But there is more to the matter than East Lake would like to acknowledge. When the previously defaulted East Lake*fn3 sought to get back into the case back in 2001, it supported that effort with sworn statements by both Bannister and Crawford. Here is the relevant part of Bannister's Supplemental Declaration:
3. Plaintiff's assertion in paragraph 10 of his
Affidavit that I made a racial remark in a meeting I
had with him after his termination is false. I had
never met Plaintiff before that meeting. We discussed
whether or not East Lake would return him to work, and
I told him East Lake would not. I did not make the
statement attributed to me. Making such a statement to
an employee or a former employee is totally contrary
to anything I would do. I would discipline any East
Lake employee if I ever discovered they made such a
statement. Furthermore, Chandra Crawford and Juana
Pollard were present at the meeting and will
corroborate the outrageous and offensive falsity of
And here is the corresponding portion of Crawford's Declaration:
3. I was present at a meeting in August, 2000
between Mr. Quiroga and Leroy W. Bannister. Juana
Pollard was also present. At no time during that
meeting did Mr. Bannister make any comments along the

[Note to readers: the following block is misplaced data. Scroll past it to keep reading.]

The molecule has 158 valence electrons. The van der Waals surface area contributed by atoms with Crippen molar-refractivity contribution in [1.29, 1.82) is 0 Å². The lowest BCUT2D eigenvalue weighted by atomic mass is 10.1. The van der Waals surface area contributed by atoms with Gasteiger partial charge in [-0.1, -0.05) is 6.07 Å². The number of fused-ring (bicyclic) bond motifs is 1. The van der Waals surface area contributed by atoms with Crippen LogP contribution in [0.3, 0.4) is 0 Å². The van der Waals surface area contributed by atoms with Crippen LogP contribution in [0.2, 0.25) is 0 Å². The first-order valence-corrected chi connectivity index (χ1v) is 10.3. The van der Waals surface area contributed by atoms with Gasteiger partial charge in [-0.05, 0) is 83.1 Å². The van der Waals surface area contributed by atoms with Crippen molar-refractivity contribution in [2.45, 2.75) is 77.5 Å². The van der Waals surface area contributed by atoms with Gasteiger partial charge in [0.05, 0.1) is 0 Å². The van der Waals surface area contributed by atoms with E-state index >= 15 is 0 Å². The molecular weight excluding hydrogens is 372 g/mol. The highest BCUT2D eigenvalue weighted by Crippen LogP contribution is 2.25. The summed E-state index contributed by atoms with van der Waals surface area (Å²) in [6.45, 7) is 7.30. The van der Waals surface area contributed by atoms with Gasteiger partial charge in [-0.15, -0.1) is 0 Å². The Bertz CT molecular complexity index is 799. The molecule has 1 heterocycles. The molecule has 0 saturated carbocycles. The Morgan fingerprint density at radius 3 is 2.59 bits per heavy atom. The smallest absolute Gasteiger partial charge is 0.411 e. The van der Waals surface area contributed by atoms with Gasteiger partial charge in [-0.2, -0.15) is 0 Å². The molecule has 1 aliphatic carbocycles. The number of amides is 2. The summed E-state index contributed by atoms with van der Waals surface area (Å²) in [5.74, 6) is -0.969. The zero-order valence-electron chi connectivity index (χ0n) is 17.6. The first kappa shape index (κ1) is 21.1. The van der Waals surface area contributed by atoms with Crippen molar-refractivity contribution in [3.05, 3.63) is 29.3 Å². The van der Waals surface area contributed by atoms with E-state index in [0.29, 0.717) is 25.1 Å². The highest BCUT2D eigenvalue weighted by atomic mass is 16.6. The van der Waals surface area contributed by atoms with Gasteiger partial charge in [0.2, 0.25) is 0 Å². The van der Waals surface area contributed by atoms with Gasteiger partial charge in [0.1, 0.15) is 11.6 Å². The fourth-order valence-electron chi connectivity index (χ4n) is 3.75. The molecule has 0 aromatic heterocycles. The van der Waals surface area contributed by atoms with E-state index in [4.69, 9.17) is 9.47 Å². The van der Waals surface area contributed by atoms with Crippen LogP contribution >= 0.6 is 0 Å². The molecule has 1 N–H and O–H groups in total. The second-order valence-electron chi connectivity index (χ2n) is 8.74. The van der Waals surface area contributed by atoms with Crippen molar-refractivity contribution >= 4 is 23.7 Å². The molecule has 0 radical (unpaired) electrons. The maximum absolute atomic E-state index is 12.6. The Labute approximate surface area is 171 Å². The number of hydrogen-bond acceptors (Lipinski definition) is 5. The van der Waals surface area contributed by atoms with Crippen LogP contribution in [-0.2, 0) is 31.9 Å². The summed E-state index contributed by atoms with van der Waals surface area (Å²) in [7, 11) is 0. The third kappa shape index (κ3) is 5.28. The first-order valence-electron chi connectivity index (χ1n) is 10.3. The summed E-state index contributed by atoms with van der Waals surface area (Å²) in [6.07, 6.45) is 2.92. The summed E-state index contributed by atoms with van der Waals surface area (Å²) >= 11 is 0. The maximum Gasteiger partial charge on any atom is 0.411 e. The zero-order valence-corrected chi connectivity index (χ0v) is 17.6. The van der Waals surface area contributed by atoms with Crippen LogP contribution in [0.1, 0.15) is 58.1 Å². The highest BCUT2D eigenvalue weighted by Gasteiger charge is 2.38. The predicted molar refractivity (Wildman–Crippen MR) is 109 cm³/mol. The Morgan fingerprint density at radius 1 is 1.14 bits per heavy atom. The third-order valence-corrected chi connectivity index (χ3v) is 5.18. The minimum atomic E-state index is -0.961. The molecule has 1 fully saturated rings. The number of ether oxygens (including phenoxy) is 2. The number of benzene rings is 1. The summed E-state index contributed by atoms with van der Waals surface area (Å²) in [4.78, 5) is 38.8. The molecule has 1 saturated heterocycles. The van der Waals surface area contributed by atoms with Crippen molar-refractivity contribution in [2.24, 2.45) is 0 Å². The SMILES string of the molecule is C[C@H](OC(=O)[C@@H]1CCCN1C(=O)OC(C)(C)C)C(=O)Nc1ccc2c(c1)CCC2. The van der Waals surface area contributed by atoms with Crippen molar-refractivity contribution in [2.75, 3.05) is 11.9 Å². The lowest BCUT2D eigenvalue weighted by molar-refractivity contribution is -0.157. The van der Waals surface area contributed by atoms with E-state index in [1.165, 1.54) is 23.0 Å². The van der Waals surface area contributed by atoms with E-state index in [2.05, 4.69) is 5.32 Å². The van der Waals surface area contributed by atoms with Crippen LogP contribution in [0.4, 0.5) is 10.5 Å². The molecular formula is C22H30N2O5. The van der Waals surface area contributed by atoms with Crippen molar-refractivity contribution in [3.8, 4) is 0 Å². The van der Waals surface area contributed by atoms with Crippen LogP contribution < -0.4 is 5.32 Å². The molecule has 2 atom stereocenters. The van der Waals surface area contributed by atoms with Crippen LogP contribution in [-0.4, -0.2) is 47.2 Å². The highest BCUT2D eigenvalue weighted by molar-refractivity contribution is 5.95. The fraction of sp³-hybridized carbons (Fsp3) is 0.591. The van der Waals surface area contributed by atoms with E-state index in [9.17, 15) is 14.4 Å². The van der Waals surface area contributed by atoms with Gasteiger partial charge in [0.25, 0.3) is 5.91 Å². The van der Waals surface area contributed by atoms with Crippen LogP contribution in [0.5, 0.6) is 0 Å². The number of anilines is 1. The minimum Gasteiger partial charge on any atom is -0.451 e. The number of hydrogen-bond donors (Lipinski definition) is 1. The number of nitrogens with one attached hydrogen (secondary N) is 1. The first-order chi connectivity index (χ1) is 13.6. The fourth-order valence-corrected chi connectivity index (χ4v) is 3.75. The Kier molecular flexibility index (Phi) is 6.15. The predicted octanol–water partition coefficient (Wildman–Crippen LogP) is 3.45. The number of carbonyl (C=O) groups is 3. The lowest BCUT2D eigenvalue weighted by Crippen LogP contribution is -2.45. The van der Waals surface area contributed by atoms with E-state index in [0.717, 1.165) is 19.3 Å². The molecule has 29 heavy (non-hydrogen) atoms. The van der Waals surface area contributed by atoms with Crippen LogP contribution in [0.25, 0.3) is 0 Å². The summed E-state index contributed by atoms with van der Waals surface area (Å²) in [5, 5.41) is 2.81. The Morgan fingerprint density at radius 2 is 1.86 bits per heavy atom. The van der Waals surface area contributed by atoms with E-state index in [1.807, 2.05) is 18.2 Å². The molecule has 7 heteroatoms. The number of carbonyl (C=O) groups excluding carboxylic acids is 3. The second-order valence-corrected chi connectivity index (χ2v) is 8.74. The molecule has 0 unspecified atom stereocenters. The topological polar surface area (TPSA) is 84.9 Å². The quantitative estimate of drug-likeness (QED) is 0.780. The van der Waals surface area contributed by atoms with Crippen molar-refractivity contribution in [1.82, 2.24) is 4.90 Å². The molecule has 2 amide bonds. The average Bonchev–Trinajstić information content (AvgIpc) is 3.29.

lines of: "You can kiss my black ass if you think that
you are going to get your job back." I have known Mr.
Bannister for several years and I cannot imagine him
making such a comment to anyone.
But when it later came to testimony by the same two persons during heir depositions, a totally different story emerged from each. Bannister, who had previously sworn that both Crawford and Pollard would confirm his denial of Quiroga's charge that he had made a racial remark, changed his version of events to admit that neither of the two was present at his meeting with Quiroga (Bannister Dep. 48) — and of course that meant, contrary to his earlier statement under oath, that: neither could support his denial. As for Crawford, she not only confirmed that she was not at the meeting (Crawford Dep. 46, 50-51), but she also stated that she signed the false declaration because Bannister gave it to her and asked her to sign it to deny his having made the offensive statement (id. 49, 50-51).
As in most lawsuits, much is likely to hinge on the jury's perception of the witnesses' credibility. Not only are the self-contradictions in the Bannister and Crawford statements plainly relevant on that score, but the account of Crawford's willingness to comply with Bannister's request could also be urged as evidence of bias on her part.*fn4 Finally, if Quiroga's version of the exchange with Bannister is credited, it could be considered that his loss of employment (attributable to Bannister's refusal to reconsider his firing just one day later) was race-related. So East Lake's motion in limine on that score is denied.
Quiroga's Motion in Limine
Quiroga's motion in limine has two parts. As with East Lake's motions, Quiroga's is granted in part and denied in part.
To begin with, Quiroga seeks to exclude several exhibits that are said to "relate to certain statements purportedly wrote [sic] by the Plaintiff." Although Quiroga does not attach those documents (East Lake Exs. D, F-1 and F-2 and Quiroga Dep. Ex. L), East Lake's response says that all of them are substantially identical, and it attaches Ex. F-2 to its ...